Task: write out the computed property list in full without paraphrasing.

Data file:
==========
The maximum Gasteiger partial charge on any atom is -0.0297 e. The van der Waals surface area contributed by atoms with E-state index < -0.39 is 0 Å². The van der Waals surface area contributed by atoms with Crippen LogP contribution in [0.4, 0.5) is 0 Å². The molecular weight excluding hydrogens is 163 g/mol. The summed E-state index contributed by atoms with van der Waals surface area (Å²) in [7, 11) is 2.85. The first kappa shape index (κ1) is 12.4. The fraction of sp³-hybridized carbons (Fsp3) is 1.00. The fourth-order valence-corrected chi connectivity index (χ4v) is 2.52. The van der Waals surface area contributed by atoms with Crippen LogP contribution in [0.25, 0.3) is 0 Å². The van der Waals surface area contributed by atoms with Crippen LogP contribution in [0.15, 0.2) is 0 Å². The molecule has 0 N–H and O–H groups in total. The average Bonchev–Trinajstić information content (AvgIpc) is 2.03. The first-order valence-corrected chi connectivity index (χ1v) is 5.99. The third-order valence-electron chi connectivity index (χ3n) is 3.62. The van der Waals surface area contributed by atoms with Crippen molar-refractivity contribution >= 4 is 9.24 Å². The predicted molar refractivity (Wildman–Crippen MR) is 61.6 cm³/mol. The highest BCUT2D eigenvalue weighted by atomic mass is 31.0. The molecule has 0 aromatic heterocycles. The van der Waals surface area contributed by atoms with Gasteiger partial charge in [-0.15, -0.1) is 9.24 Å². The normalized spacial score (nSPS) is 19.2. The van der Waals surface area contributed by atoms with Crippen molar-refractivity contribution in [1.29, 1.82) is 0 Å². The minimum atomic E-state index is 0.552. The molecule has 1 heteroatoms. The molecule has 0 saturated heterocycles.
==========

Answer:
The maximum Gasteiger partial charge on any atom is -0.0297 e. The van der Waals surface area contributed by atoms with E-state index < -0.39 is 0 Å². The van der Waals surface area contributed by atoms with Crippen LogP contribution in [0.4, 0.5) is 0 Å². The molecular weight excluding hydrogens is 163 g/mol. The summed E-state index contributed by atoms with van der Waals surface area (Å²) in [7, 11) is 2.85. The first kappa shape index (κ1) is 12.4. The fraction of sp³-hybridized carbons (Fsp3) is 1.00. The fourth-order valence-corrected chi connectivity index (χ4v) is 2.52. The van der Waals surface area contributed by atoms with Crippen LogP contribution in [0.25, 0.3) is 0 Å². The van der Waals surface area contributed by atoms with Crippen LogP contribution in [0.15, 0.2) is 0 Å². The molecule has 0 N–H and O–H groups in total. The average Bonchev–Trinajstić information content (AvgIpc) is 2.03. The first-order valence-corrected chi connectivity index (χ1v) is 5.99. The third-order valence-electron chi connectivity index (χ3n) is 3.62. The van der Waals surface area contributed by atoms with Crippen molar-refractivity contribution >= 4 is 9.24 Å². The predicted molar refractivity (Wildman–Crippen MR) is 61.6 cm³/mol. The highest BCUT2D eigenvalue weighted by atomic mass is 31.0. The molecule has 0 aromatic heterocycles. The van der Waals surface area contributed by atoms with Gasteiger partial charge in [-0.15, -0.1) is 9.24 Å². The normalized spacial score (nSPS) is 19.2. The van der Waals surface area contributed by atoms with Crippen molar-refractivity contribution in [1.29, 1.82) is 0 Å². The minimum atomic E-state index is 0.552. The molecule has 1 heteroatoms. The molecule has 0 saturated heterocycles.